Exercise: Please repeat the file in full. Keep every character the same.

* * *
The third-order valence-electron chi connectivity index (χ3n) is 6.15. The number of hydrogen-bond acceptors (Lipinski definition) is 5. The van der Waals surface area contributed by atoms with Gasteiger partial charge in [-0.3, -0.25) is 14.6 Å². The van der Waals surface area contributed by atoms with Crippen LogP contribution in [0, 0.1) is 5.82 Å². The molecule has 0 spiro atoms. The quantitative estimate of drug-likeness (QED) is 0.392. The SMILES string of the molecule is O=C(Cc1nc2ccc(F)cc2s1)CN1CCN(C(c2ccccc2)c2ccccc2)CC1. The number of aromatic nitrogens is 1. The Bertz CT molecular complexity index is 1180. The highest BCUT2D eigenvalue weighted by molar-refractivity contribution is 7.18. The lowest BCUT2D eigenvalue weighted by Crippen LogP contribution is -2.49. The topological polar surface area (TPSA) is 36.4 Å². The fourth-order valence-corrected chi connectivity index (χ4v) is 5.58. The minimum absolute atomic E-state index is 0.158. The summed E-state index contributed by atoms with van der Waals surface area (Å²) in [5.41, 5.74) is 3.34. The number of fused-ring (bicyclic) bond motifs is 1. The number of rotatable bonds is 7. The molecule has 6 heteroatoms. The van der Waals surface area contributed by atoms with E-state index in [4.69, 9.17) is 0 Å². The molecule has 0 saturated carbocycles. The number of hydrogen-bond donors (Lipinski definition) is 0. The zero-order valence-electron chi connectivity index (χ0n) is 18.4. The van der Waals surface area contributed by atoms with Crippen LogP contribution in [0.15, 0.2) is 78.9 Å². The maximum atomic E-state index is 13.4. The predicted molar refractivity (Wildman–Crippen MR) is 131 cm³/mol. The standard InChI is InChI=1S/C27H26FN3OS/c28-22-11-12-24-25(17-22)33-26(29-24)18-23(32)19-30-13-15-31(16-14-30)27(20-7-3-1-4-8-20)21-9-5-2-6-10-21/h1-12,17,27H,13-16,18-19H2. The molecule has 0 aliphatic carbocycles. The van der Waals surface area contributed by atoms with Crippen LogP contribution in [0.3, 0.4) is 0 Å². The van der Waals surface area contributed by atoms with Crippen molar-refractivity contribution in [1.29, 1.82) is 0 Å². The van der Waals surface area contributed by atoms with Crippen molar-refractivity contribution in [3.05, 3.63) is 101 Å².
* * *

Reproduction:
The third-order valence-electron chi connectivity index (χ3n) is 6.15. The number of hydrogen-bond acceptors (Lipinski definition) is 5. The van der Waals surface area contributed by atoms with Gasteiger partial charge in [-0.3, -0.25) is 14.6 Å². The van der Waals surface area contributed by atoms with Crippen LogP contribution in [0, 0.1) is 5.82 Å². The molecule has 0 spiro atoms. The quantitative estimate of drug-likeness (QED) is 0.392. The SMILES string of the molecule is O=C(Cc1nc2ccc(F)cc2s1)CN1CCN(C(c2ccccc2)c2ccccc2)CC1. The number of aromatic nitrogens is 1. The Bertz CT molecular complexity index is 1180. The highest BCUT2D eigenvalue weighted by molar-refractivity contribution is 7.18. The lowest BCUT2D eigenvalue weighted by Crippen LogP contribution is -2.49. The topological polar surface area (TPSA) is 36.4 Å². The fourth-order valence-corrected chi connectivity index (χ4v) is 5.58. The minimum absolute atomic E-state index is 0.158. The summed E-state index contributed by atoms with van der Waals surface area (Å²) in [5.41, 5.74) is 3.34. The number of fused-ring (bicyclic) bond motifs is 1. The number of rotatable bonds is 7. The molecule has 6 heteroatoms. The van der Waals surface area contributed by atoms with E-state index in [4.69, 9.17) is 0 Å². The molecule has 0 saturated carbocycles. The number of hydrogen-bond donors (Lipinski definition) is 0. The zero-order valence-electron chi connectivity index (χ0n) is 18.4. The van der Waals surface area contributed by atoms with Crippen LogP contribution in [0.15, 0.2) is 78.9 Å². The maximum atomic E-state index is 13.4. The predicted molar refractivity (Wildman–Crippen MR) is 131 cm³/mol. The standard InChI is InChI=1S/C27H26FN3OS/c28-22-11-12-24-25(17-22)33-26(29-24)18-23(32)19-30-13-15-31(16-14-30)27(20-7-3-1-4-8-20)21-9-5-2-6-10-21/h1-12,17,27H,13-16,18-19H2. The molecule has 0 aliphatic carbocycles. The van der Waals surface area contributed by atoms with Crippen LogP contribution in [0.3, 0.4) is 0 Å². The van der Waals surface area contributed by atoms with Crippen molar-refractivity contribution in [1.29, 1.82) is 0 Å². The van der Waals surface area contributed by atoms with Crippen molar-refractivity contribution in [3.05, 3.63) is 101 Å².